For more than two millennia, the alluring figure of Krishna – the dark-skinned flute-player – has been central to the religious experience of many Indians. His diverse roles as mischievous divine child, adolescent cowherd, and adult statesman and philosopher have been celebrated in poetry and prose, painting and sculpture, and through music, dance, and drama. Using literary and visual sources as well as performances, this course explores multiple facets of Krishna’s character as experienced by his devotees, paying special attention to Indian interpretations of the erotic imagery that are so prominent in his story, and to the figure of Radha, Krishna’s mistress and beloved. Featured texts, most of which are translated from Sanskrit, Bengali, and Hindi, include Book Ten of the Bhagavata Purana, the spiritual classic Bhagavad-Gita, Jayadeva’s song-cycle Gita Govinda, and Journey Through the Twelve Forests, a modern Westerner’s lyrical yet scholarly account of a walking pilgrimage through the landscape of Krishna’s youth, as well as excerpts from anthologies of the devotional songs of celebrated pre-modern saint-poets. Several documentary and feature films will be screened during class sessions. Requirements include a series of short “reaction papers” (roughly every other week), a concluding research paper, and a final exam. This course assumes no prior knowledge of India or Hinduism, and is intended to supplement existing courses in East Asian Languages and Civilizations, Religious Studies, and Anthropology. Same as HNDI 3831.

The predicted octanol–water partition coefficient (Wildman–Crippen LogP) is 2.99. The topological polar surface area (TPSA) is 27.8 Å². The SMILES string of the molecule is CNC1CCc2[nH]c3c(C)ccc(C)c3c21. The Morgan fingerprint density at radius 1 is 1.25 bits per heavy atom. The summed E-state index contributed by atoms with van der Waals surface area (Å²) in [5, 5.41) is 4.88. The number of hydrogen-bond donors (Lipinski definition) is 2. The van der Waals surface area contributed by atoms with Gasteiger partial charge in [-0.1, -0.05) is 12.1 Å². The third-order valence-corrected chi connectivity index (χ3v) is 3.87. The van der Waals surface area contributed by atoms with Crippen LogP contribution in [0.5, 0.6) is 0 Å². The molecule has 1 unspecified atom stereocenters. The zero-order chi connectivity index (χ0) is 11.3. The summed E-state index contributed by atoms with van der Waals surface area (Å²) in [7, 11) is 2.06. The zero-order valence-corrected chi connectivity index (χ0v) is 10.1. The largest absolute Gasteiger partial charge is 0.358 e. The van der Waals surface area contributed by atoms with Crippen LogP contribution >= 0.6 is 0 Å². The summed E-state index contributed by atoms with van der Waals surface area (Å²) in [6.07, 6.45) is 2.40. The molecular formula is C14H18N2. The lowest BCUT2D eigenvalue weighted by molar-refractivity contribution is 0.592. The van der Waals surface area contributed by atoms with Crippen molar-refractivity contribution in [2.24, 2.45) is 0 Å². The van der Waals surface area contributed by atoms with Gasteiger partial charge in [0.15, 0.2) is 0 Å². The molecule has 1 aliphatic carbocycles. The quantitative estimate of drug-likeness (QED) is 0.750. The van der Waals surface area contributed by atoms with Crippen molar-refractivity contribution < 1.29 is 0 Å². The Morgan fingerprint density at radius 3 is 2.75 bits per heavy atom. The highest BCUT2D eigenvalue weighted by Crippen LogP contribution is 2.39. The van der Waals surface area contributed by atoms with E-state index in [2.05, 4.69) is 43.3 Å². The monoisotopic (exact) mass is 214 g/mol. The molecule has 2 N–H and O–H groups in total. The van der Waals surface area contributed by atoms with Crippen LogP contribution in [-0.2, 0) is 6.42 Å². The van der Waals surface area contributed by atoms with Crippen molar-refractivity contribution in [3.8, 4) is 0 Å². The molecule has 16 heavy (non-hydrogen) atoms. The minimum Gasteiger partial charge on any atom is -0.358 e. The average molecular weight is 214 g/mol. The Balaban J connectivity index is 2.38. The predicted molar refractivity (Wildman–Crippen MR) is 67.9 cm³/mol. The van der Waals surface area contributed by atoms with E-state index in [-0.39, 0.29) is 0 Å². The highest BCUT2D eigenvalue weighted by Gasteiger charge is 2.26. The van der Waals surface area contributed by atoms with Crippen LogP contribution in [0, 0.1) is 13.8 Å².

HUMN  3093-3   Topics in Humanities: Murder, Mystery, Meaning
Christopher Braider
The course explores detective fiction, with special emphasis on the murder mystery, from ancient Greece and Shakespeare through the Romantics (E.T.A. Hoffman, Mary Shelley, Edgar Allan Poe) to the post-Romantic “modernities” of such crucial representatives as Charles Dickens, Sir Arthur Conan Doyle, Agatha Christie, Dorothy Sayers, Raymond Chandler, John Le Carré, and Walter Mosley. Themes include the genre’s links to the “uncanny” and the “fantastic,” its experiments with semiotic, hermeneutic, and Freudian models of reading, and its telltale relation to the buried forms of violence defining its wider social context. Restricted to sophomores/juniors/seniors.

HUMN  3093-3  Topics in Humanities: Modern Media and the Parisian Avant-Garde, 1848-1914
Giulia Bernardini